The top 10 percent own 80 percent of all stocks, and the top 20 percent are responsible for 40 percent of consumer spending. This needs to change.
Yes, leave Mount Sopris alone.
I concur with Ruth Perry. Name one of the Aspen peaks after John Deutschendorf.
Ross Talbott has attacked teachers in these pages before, but his Aug. 9 column purports to have intimate knowledge of what goes on in my classroom and others like it. I feel I must defend my profession and public education as a whole.
I am offended that he refers to my lessons as propaganda. My job as a science teacher is to present factual information, based on rigorous investigation and repeatable experimentation.
In the course of scientific study, students will frequently encounter topics that people ignorant of the scientific process have turned into “controversial” issues. My students are always encouraged to form original ideas and express their opinions freely. Students are never evaluated based on their opinions, only on their use of proper scientific methodology to support their ideas.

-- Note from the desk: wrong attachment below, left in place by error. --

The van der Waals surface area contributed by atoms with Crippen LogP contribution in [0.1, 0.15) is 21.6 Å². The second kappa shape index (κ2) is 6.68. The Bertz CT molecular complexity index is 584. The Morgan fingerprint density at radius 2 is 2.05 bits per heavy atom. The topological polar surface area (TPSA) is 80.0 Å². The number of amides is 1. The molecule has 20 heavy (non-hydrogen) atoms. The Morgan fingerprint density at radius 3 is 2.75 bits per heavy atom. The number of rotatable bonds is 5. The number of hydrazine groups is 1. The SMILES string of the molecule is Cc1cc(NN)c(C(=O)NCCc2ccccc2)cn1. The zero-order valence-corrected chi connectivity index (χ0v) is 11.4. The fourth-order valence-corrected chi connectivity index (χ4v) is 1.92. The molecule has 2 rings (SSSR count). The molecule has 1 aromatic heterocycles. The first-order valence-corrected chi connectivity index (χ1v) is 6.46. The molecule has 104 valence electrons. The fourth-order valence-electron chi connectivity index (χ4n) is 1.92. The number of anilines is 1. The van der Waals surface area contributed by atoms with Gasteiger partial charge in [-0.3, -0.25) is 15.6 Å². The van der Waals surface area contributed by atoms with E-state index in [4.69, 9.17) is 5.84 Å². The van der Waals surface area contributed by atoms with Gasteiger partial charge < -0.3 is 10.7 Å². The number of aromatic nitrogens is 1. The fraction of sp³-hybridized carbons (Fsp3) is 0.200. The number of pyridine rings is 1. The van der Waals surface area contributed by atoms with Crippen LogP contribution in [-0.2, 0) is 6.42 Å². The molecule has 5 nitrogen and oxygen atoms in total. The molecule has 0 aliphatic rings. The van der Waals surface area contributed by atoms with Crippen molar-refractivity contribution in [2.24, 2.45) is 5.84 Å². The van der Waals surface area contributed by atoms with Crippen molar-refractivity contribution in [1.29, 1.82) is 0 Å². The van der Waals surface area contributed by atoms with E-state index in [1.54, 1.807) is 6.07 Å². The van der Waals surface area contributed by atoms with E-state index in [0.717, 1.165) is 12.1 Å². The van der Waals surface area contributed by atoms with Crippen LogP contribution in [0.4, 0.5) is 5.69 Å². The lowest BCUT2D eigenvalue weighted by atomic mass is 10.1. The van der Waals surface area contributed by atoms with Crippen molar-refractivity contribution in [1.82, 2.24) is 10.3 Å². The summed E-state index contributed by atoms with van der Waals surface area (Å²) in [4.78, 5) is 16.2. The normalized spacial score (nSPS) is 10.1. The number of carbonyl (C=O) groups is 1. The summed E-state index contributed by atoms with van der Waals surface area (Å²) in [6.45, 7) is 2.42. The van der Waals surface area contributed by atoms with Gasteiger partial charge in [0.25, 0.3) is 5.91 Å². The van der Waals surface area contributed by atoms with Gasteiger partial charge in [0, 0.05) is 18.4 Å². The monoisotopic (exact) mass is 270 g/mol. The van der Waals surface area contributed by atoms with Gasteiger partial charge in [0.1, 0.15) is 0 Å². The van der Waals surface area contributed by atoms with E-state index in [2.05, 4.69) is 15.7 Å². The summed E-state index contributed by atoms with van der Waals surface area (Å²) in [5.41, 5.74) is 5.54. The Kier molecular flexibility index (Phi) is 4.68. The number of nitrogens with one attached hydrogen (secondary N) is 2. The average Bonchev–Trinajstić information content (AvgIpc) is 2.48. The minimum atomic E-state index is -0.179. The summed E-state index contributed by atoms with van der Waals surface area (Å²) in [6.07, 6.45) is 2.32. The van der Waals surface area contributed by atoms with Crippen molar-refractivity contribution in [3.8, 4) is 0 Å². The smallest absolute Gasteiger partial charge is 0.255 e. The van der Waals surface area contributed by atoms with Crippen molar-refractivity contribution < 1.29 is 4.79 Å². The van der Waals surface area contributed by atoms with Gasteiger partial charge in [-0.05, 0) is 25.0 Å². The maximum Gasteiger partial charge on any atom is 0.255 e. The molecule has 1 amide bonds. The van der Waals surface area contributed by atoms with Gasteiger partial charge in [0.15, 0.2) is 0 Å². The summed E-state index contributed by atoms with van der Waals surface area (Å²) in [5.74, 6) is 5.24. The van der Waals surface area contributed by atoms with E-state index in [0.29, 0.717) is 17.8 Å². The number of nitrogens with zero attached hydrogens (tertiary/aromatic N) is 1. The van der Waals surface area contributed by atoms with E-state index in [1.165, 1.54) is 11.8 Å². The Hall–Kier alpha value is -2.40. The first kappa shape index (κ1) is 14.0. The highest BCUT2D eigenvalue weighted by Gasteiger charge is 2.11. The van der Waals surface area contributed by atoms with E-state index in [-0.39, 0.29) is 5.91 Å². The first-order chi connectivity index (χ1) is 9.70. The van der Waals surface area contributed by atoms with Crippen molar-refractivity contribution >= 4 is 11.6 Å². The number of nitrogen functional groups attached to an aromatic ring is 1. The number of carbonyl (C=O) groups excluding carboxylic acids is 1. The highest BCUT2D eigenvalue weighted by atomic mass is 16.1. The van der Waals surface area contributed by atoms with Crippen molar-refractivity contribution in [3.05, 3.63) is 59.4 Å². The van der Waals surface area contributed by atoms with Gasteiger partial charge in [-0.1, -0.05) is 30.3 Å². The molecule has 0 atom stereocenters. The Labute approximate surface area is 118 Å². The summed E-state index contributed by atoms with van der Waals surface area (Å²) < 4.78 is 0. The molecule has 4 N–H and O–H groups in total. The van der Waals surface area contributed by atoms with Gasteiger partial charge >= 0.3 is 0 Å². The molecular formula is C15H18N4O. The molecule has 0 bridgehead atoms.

All teachers, regardless of content area, strive to teach creative thinking, problem-solving skills, critical interpretation of information, and open-mindedness towards different perspectives and cultures.
Public education standards for each content area are easily found online, and you’ll find no evidence of propaganda within them.
In this letter I have chosen not to address the ignorance demonstrated by Mr. Talbott on the topics of climate change, geology, evolution and biofuels. However, I have experience teaching each of these subjects, and would be happy to tutor him privately if he is willing to open his mind and expand his knowledge of the natural world.
This might also have the added benefit of helping him get to know a public school teacher. We are a hard-working bunch who want only to help children achieve their goals and become positive contributors to society.
Public education is not a perfect institution, but no one is working harder to improve it than those who work in the profession. Teachers have taken a lot of heat in the media, but I encourage everyone to get involved in their local schools and get to know the people who work there. I think you’ll find that the problems are complex and educators are most often doing a remarkable job.
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